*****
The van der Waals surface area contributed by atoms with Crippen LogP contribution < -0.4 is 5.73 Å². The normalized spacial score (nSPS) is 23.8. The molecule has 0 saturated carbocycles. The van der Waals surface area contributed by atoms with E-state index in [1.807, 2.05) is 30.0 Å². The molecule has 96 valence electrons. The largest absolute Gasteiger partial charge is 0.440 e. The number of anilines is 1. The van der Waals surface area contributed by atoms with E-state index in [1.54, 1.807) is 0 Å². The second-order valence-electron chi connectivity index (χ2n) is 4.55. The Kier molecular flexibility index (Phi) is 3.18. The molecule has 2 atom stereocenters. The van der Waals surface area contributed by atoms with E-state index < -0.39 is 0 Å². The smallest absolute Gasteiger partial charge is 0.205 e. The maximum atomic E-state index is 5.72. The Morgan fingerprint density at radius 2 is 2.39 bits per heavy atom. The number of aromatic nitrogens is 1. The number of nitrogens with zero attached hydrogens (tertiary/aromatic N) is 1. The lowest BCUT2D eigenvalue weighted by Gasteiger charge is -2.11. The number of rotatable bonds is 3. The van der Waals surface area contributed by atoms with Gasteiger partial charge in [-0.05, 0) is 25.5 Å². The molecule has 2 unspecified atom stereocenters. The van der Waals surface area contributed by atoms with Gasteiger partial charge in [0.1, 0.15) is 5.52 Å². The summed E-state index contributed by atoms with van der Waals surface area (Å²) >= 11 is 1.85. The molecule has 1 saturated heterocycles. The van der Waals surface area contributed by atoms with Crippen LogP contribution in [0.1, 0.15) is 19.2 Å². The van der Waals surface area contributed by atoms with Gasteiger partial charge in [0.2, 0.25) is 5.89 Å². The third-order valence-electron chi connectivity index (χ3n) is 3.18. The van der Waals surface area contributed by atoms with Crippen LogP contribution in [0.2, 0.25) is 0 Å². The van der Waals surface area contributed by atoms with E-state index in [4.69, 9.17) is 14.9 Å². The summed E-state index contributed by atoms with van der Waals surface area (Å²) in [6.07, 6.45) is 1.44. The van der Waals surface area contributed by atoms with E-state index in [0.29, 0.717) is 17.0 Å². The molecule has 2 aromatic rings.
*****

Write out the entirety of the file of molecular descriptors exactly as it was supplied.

The van der Waals surface area contributed by atoms with Crippen LogP contribution < -0.4 is 5.73 Å². The normalized spacial score (nSPS) is 23.8. The molecule has 0 saturated carbocycles. The van der Waals surface area contributed by atoms with E-state index in [1.807, 2.05) is 30.0 Å². The molecule has 96 valence electrons. The largest absolute Gasteiger partial charge is 0.440 e. The number of anilines is 1. The van der Waals surface area contributed by atoms with E-state index in [1.54, 1.807) is 0 Å². The second-order valence-electron chi connectivity index (χ2n) is 4.55. The Kier molecular flexibility index (Phi) is 3.18. The molecule has 2 atom stereocenters. The van der Waals surface area contributed by atoms with E-state index < -0.39 is 0 Å². The smallest absolute Gasteiger partial charge is 0.205 e. The maximum atomic E-state index is 5.72. The Morgan fingerprint density at radius 2 is 2.39 bits per heavy atom. The number of aromatic nitrogens is 1. The number of nitrogens with zero attached hydrogens (tertiary/aromatic N) is 1. The lowest BCUT2D eigenvalue weighted by Gasteiger charge is -2.11. The number of rotatable bonds is 3. The van der Waals surface area contributed by atoms with Gasteiger partial charge in [-0.05, 0) is 25.5 Å². The molecule has 2 unspecified atom stereocenters. The van der Waals surface area contributed by atoms with Gasteiger partial charge in [0.1, 0.15) is 5.52 Å². The summed E-state index contributed by atoms with van der Waals surface area (Å²) >= 11 is 1.85. The molecule has 1 saturated heterocycles. The van der Waals surface area contributed by atoms with Crippen LogP contribution in [0.1, 0.15) is 19.2 Å². The van der Waals surface area contributed by atoms with Gasteiger partial charge in [0.2, 0.25) is 5.89 Å². The third-order valence-electron chi connectivity index (χ3n) is 3.18. The van der Waals surface area contributed by atoms with Crippen LogP contribution in [0.2, 0.25) is 0 Å². The van der Waals surface area contributed by atoms with E-state index in [4.69, 9.17) is 14.9 Å². The summed E-state index contributed by atoms with van der Waals surface area (Å²) in [6.07, 6.45) is 1.44. The van der Waals surface area contributed by atoms with E-state index in [0.29, 0.717) is 17.0 Å². The molecule has 2 aromatic rings.